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Tom Clancy’s H.A.W.X. Review
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Tom Clancy’s H.A.W.X. Review

by Andrew BryantApril 14, 2009

Andrew Bryant J.O.I.N.S. the H.A.W.X. as they K.I.C.K. B.U.T.T.

Tom Clancy's H.A.W.X.Game Title: Tom Clancy’s H.A.W.X.
Publisher:
Ubisoft
Developer: Ubisoft Romania
Format Reviewed: PC (Retail)
Also Available on: Xbox360, PS3
Price: £17.99-£39.99

Historically, Tom Clancy was the buzzword for simulation – the original Rainbow Six & Ghost Recon games were both hardcore simulations of heavy strategy and forward planning, punishing the ignorant lone-wolf FPS jockey who didn’t use his/her assets properly.  Even when the brand appeared on consoles it transferred with a good deal of complexity still attached.

Recently, Ubisoft picked up rights to make whatever game they liked with the Clancy-verse and realism was not part of the deal. We’re now we’re starting to see the result of this endeavour with H.A.W.X. forming one arm of an extended story that connects with Ghost Recon, Splinter Cell & End War.

The single player campaign casts the player as David Crenshaw, ex-USAF pilot extraordinaire who has just (confusingly) been laid off as the government shuts down the H.A.W.X. program.  He, along with his team, is freshly hoovered up into a Private Military Corporation to blow up foreigners for the highest bidder.  Part way into the campaign, people are double-crossed, things explode and it’s all generally very entertaining, if not requiring much actual thought at all.  Unfortunately for everything considered, it’s very short – the 19 missions, some of which don’t last for more than 4-5 minutes, fly by (pun possibly intended) but then it is set up like an action movie and when you look at it objectively, most of them outstay their welcome towards the end as their hackneyed plots are tied up – H.A.W.X. seems just right, especially with the entertaining denoument.

H.A.W.X. plays much like console stalwart Ace Combat, offering high octane thrills above foreign warzones with little leeway given to realism, instead preferring to load planes with 150 missiles and point them at the enemy with the starting order of something like ‘SHOOT THEM’.  Sure, there’s a lovely looking in-cockpit view (with unique authentic designs for each of the 50+ different models available) that can be voluntarily used to make things a bit more realistic and/or difficult, but the name of the game is action, drama and buckets of fun – If thrust vectoring means more too you than just ‘it makes the plane turn faster’ then this probably isn’t the game for you.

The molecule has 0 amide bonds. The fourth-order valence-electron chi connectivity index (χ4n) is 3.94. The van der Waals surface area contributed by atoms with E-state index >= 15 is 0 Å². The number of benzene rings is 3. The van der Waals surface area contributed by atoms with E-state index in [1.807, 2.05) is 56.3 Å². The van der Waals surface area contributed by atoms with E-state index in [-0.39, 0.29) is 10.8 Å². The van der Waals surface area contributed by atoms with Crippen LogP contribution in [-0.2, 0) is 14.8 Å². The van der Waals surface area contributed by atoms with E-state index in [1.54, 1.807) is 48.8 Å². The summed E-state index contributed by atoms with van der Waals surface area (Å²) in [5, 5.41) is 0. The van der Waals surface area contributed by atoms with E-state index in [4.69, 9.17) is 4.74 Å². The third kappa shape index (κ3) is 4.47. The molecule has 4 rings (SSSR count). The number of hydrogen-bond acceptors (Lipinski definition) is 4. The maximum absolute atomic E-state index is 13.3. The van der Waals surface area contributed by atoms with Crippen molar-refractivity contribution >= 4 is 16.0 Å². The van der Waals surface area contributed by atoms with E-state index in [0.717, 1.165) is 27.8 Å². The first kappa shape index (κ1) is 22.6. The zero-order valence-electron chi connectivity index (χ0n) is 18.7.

No plane is prohibited from taking part in the fray, with various unlockable load outs available for too customise your flight based on mission parameters.  Want to take an A-10 Warthog on an air-superiority sortie too try and shoot down distant objects with the world’s biggest gatling gun?  Go for it!  Want to lay waste to a hostile navy with a MiG Foxbat, a plane so unstable it stalls if someone sneezes near it?  Knock yourself out!  H.A.W.X. takes a no compromise approach to just letting the player do whatever they want within a lose selection of rules – don’t hit the floor, fly out of the mission area or fail the primary goal of the mission.  The latter often consists of protecting a friendly from encroaching hostiles (who conveniently have what’s called an engagement range – enter the circle and they’ll attack you.  It’s a stilted gameplay mechanic, but this is Ubisoft here!), shooting all the bad guys until they die within a time limit or, later on, fly amongst a cunning array of radar nets and SAM sites without being seen).

One of the games main selling points is the two distinct modes of play, classified as ON & OFF mode.  The former grants the player an unparalleled sense of power in the form of the Enhanced Reality System which protects the player from crashing & stalls, provides escape vectors from incoming missiles and guides your plane smoothly and gracefully onto the tails of your aggressors through a series of Pilotwings-esque tunnels, allowing you to perforate their fuselage with bullets and missiles with little too no effort.  Of course, as with all near-future computer assist modes, it’s easily (& conveniently) jammed when the plot demands it, making you work for kills and experience.